Industry pundit offers predictions for the mil-aero market

HOUSTON, 15 Dec. 2009. The compound annual growth rate (CAGR) for the aviation market from 2003 to 2008 was 7.9 percent, said Richard Aboulafia, vice president of analysis at Teal Group Corp. in Fairfax, Va., at Mentor Graphics' Integrated Electrical Solutions Forum (IESF) in Houston. "It is the best growth in decades, and the largest contributor is military rotorcraft," he said in his talk, "Coping with the Downturn: Aviation Markets and Companies Enter Uncharted Territory," at the IESF.

Dec 15th, 2009

Posted by Courtney Howard

HOUSTON, 15 Dec. 2009. The compound annual growth rate (CAGR) for the aviation market from 2003 to 2008 was 7.9 percent, said Richard Aboulafia, vice president of analysis at Teal Group Corp. in Fairfax, Va., at Mentor Graphics' Integrated Electrical Solutions Forum (IESF) in Houston. "It is the best growth in decades, and the largest contributor is military rotorcraft," he said in his talk, "Coping with the Downturn: Aviation Markets and Companies Enter Uncharted Territory," at the IESF.

"Certainly the best part of this industry is military rotorcraft," Aboulafia added. "It's the last good news story in the industry: up 30.1 percent this year." During 2008, the first year of the downturn, the overall aviation industry increased 4.6 percent, "not bad for global economic heart attack."

"So far, this industry is holding on very nicely," Aboulafia said. The civil market grows to the tune of roughly 5 percent a year. The military market is more complicated, making a nice recovery along with higher defense budgets. He describes the civil market as having guaranteed growth, and military market as showing guaranteed profit with cost-plus contracts.

"The likeliest scenario is a slow 2010, with a few bright spots," Aboulafia predicted. He expects a three-year global downturn (2008 through 2010), with hope for growth in 2011. "We are counting on military to get us through this valley.

"In the defense market, the rug is not being pulled from under R&D and procurement, save a couple of big contract pulls, Aboulafia continued. In general, he foresees market stabilization, with some risk of further shocks.

"We're back to the Reagan years--and that's not bad--when you look at the numbers of DOD (Department of Defense) tactical aircraft procurement, which has been on the upswing since FY95," Aboulafia explains. Yet, he cautions, "recovery isn't the same as growth. The industry is experiencing recovery, not growth." He sees a convergence between supply and demand; yet, "profit is another line and it is down."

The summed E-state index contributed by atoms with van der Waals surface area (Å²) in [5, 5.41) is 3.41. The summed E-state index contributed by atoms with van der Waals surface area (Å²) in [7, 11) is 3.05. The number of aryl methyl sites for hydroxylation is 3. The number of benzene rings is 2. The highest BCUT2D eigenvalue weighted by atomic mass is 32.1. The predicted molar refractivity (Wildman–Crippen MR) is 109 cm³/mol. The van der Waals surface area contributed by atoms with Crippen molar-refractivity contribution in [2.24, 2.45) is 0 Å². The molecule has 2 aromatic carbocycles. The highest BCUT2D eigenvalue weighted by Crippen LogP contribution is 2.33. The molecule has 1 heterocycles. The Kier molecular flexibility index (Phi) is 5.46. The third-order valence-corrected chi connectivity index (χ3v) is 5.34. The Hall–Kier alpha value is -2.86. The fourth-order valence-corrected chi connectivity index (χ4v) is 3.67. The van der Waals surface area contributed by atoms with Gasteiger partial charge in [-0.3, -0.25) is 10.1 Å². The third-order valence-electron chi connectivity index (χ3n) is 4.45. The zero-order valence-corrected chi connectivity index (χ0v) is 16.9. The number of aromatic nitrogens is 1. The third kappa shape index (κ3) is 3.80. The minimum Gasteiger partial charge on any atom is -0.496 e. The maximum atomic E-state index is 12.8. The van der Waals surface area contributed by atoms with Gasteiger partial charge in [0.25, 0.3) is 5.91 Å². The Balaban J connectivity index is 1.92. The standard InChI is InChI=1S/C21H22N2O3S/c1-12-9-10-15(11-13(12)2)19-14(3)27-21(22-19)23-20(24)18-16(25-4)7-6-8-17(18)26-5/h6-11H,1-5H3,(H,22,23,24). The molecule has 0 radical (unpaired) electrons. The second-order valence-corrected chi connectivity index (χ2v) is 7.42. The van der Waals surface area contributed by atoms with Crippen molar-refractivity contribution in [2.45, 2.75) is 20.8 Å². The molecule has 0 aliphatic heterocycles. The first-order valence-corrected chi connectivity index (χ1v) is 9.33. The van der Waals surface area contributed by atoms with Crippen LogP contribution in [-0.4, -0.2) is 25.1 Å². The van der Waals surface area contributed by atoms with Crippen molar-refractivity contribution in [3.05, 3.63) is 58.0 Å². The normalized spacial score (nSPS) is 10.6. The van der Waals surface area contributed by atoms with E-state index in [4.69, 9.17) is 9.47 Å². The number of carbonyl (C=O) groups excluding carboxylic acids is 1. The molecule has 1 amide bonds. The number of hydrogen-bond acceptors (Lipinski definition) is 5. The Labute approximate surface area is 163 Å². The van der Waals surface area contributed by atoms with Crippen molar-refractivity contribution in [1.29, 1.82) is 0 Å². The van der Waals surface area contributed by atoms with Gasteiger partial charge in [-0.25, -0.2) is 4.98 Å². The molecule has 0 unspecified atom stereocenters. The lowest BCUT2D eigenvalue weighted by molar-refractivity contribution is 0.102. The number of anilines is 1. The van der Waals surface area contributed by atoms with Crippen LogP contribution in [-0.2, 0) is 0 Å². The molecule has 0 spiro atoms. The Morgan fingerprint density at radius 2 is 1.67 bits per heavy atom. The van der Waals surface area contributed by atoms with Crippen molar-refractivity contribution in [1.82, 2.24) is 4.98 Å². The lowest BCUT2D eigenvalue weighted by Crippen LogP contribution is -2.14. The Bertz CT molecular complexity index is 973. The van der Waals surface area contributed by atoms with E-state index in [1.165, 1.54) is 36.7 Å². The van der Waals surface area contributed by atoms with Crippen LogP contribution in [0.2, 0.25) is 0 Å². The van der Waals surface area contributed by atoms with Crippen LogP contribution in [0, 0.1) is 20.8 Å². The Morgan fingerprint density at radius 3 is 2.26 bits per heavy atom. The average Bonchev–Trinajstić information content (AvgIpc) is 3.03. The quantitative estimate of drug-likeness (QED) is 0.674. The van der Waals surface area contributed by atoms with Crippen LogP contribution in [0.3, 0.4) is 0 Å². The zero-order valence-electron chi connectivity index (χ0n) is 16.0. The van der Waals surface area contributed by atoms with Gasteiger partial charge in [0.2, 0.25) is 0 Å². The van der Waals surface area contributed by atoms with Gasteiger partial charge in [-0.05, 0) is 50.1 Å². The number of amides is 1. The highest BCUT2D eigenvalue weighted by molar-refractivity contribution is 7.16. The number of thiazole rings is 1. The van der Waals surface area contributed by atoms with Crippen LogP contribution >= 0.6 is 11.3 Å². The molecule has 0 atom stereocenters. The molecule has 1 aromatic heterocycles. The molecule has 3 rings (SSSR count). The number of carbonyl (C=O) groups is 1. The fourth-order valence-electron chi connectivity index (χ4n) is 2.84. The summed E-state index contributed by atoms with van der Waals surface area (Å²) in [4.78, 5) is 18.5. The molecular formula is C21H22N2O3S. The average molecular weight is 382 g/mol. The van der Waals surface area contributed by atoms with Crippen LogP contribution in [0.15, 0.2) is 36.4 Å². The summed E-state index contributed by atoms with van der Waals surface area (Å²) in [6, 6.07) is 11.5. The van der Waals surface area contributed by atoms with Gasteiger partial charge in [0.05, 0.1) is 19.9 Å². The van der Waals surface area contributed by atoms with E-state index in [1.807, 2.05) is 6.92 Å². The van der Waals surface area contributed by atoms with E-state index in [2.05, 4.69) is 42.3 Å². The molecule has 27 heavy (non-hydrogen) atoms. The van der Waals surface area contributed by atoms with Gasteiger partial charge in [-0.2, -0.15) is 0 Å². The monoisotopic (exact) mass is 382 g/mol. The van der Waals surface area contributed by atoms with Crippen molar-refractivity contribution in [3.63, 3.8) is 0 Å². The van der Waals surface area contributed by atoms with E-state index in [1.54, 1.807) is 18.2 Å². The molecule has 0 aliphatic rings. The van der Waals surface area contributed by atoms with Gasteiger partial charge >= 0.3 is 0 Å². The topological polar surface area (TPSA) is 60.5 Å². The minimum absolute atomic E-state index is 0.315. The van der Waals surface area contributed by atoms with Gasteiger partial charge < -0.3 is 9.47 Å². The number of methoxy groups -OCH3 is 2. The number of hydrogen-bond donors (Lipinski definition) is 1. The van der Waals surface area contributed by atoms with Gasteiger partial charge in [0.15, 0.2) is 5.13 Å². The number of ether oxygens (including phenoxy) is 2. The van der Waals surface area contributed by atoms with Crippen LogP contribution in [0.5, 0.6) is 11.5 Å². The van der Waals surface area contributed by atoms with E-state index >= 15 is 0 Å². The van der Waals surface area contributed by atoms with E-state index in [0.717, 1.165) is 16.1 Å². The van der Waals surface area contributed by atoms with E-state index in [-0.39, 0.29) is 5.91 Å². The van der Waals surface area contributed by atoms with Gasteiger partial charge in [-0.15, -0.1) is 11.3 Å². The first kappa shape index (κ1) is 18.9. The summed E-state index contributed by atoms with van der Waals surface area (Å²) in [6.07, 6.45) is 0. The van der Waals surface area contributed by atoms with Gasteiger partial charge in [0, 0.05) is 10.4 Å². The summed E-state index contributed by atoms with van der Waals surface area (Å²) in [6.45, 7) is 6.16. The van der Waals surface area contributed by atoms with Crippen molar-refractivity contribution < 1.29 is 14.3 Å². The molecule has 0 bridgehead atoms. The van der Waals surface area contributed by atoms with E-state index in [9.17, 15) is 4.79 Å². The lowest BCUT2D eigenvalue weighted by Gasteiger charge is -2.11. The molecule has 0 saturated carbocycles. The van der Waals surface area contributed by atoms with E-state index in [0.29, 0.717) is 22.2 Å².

Aboulafia advises mil-aero firms to learn to live in a post-growth environments. "Think more about doing the same thing with smaller numbers of products and improved designs to make things better."

The goal today is to take one platform and make it do five or six discrete roles. Modernization is another key market driver, Aboulafia noted. He sees: fewer airframes doing more things, high commonality for very different missions, longer-lived models, and aircraft in need of upgrades. "There is an aging fleet of 7,000 vehicles that need to work through 2025. I have never seen such abundant cash and talk of reengineering, such as adding new radar and so on," Aboulafia said. In the U.K., for example, the entire fleet is worn out and they are looking to recapitalize rotorcraft assets. "The one strong growth market this year: the world rotorcraft market is firing on both turbines," he concludes.

At the same time, the F-35 Joint Strike Fighter is a bright spot in the industry. World fighter production numbers are strong through 2018. Export activity is heating up, including Brazil, with an order for 36 fighters.

"Export is where a lot of hope lies for a lot of military platforms," Aboulafia mentioned. "Aircraft production and design work are shifting to new places, including Germany, Japan, Korea, Canada, Mexico, France, China, and Italy. "International defense spending is robust and there are great export opportunities with Asia and the Middle East, for example."

Aboulafia sees real value in sensors and networking. "It is important as an area of growth from a design standpoint. An awful lot of money is being spent on R&D, but little is going on in production numbers." The same is true of unmanned aerial vehicles, an area in which European companies are investing heavily in R&D.

Mentor Graphics' tenth IESF—this time focused on complexity management, wire harness engineering, systems integration, and virtual prototyping in automotive, commercial, and off highway industries—will take place March 18, 2010 in Dearborn, Mich.

Mentor Graphics is a provider of software tools and consulting services for electronic design, headquartered in Wilsonville, Ore.

For more information about the IESF, visit www.mentor.com.

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